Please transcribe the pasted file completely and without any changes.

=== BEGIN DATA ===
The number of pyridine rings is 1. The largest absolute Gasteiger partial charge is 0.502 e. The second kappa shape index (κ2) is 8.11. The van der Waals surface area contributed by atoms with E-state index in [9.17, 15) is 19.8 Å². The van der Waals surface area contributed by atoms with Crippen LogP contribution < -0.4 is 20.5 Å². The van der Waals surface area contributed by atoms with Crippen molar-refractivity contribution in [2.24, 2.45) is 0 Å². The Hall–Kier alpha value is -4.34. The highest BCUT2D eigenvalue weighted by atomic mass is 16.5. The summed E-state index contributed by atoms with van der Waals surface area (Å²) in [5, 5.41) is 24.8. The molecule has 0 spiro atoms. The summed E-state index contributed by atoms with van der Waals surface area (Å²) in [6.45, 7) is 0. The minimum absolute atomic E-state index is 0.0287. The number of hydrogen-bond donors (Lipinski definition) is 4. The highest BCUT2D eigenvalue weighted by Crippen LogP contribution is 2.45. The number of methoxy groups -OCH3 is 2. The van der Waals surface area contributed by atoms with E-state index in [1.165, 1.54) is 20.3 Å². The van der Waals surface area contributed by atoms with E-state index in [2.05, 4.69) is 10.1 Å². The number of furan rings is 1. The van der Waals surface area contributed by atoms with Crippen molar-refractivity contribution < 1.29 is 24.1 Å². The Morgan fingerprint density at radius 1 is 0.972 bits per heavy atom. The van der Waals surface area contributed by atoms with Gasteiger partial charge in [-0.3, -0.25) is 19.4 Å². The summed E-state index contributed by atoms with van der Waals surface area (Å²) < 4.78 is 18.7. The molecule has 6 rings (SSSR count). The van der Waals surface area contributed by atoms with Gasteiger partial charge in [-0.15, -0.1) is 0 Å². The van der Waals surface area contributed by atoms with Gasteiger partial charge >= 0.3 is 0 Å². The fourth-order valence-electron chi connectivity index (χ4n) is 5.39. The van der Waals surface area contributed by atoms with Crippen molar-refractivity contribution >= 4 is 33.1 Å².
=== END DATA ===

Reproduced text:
The number of pyridine rings is 1. The largest absolute Gasteiger partial charge is 0.502 e. The second kappa shape index (κ2) is 8.11. The van der Waals surface area contributed by atoms with E-state index in [9.17, 15) is 19.8 Å². The van der Waals surface area contributed by atoms with Crippen LogP contribution < -0.4 is 20.5 Å². The van der Waals surface area contributed by atoms with Crippen molar-refractivity contribution in [2.24, 2.45) is 0 Å². The Hall–Kier alpha value is -4.34. The highest BCUT2D eigenvalue weighted by atomic mass is 16.5. The summed E-state index contributed by atoms with van der Waals surface area (Å²) in [5, 5.41) is 24.8. The molecule has 0 spiro atoms. The summed E-state index contributed by atoms with van der Waals surface area (Å²) in [6.45, 7) is 0. The minimum absolute atomic E-state index is 0.0287. The number of hydrogen-bond donors (Lipinski definition) is 4. The highest BCUT2D eigenvalue weighted by Crippen LogP contribution is 2.45. The number of methoxy groups -OCH3 is 2. The van der Waals surface area contributed by atoms with E-state index in [1.165, 1.54) is 20.3 Å². The van der Waals surface area contributed by atoms with E-state index in [2.05, 4.69) is 10.1 Å². The number of furan rings is 1. The van der Waals surface area contributed by atoms with Crippen molar-refractivity contribution < 1.29 is 24.1 Å². The Morgan fingerprint density at radius 1 is 0.972 bits per heavy atom. The van der Waals surface area contributed by atoms with Gasteiger partial charge in [-0.3, -0.25) is 19.4 Å². The summed E-state index contributed by atoms with van der Waals surface area (Å²) < 4.78 is 18.7. The molecule has 6 rings (SSSR count). The van der Waals surface area contributed by atoms with Gasteiger partial charge in [-0.15, -0.1) is 0 Å². The van der Waals surface area contributed by atoms with Gasteiger partial charge >= 0.3 is 0 Å². The fourth-order valence-electron chi connectivity index (χ4n) is 5.39. The van der Waals surface area contributed by atoms with Crippen molar-refractivity contribution >= 4 is 33.1 Å².